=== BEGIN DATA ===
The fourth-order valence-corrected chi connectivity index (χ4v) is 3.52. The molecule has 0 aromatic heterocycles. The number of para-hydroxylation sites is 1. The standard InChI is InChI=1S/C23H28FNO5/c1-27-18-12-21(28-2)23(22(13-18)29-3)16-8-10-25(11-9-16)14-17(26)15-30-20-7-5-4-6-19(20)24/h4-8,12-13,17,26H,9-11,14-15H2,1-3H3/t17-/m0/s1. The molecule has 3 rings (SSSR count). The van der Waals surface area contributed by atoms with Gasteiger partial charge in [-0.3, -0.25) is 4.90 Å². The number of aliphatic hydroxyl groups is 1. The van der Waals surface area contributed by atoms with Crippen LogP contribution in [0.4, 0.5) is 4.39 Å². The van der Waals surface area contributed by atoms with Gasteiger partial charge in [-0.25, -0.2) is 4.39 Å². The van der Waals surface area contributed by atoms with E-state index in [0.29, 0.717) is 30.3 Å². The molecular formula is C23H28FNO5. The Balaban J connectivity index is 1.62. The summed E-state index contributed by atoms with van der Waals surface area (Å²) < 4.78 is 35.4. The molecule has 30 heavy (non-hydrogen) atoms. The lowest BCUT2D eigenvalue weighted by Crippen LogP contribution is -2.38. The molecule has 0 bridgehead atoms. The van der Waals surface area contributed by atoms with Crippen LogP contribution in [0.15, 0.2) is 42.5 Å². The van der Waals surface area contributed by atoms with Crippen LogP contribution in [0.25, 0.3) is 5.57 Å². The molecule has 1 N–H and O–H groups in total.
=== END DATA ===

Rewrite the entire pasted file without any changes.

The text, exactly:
The fourth-order valence-corrected chi connectivity index (χ4v) is 3.52. The molecule has 0 aromatic heterocycles. The number of para-hydroxylation sites is 1. The standard InChI is InChI=1S/C23H28FNO5/c1-27-18-12-21(28-2)23(22(13-18)29-3)16-8-10-25(11-9-16)14-17(26)15-30-20-7-5-4-6-19(20)24/h4-8,12-13,17,26H,9-11,14-15H2,1-3H3/t17-/m0/s1. The molecule has 3 rings (SSSR count). The van der Waals surface area contributed by atoms with Gasteiger partial charge in [-0.3, -0.25) is 4.90 Å². The number of aliphatic hydroxyl groups is 1. The van der Waals surface area contributed by atoms with Crippen LogP contribution in [0.4, 0.5) is 4.39 Å². The van der Waals surface area contributed by atoms with Gasteiger partial charge in [-0.25, -0.2) is 4.39 Å². The van der Waals surface area contributed by atoms with E-state index in [0.29, 0.717) is 30.3 Å². The molecular formula is C23H28FNO5. The Balaban J connectivity index is 1.62. The summed E-state index contributed by atoms with van der Waals surface area (Å²) < 4.78 is 35.4. The molecule has 30 heavy (non-hydrogen) atoms. The lowest BCUT2D eigenvalue weighted by Crippen LogP contribution is -2.38. The molecule has 0 bridgehead atoms. The van der Waals surface area contributed by atoms with Crippen LogP contribution in [0.15, 0.2) is 42.5 Å². The van der Waals surface area contributed by atoms with Crippen LogP contribution in [0.25, 0.3) is 5.57 Å². The molecule has 1 N–H and O–H groups in total.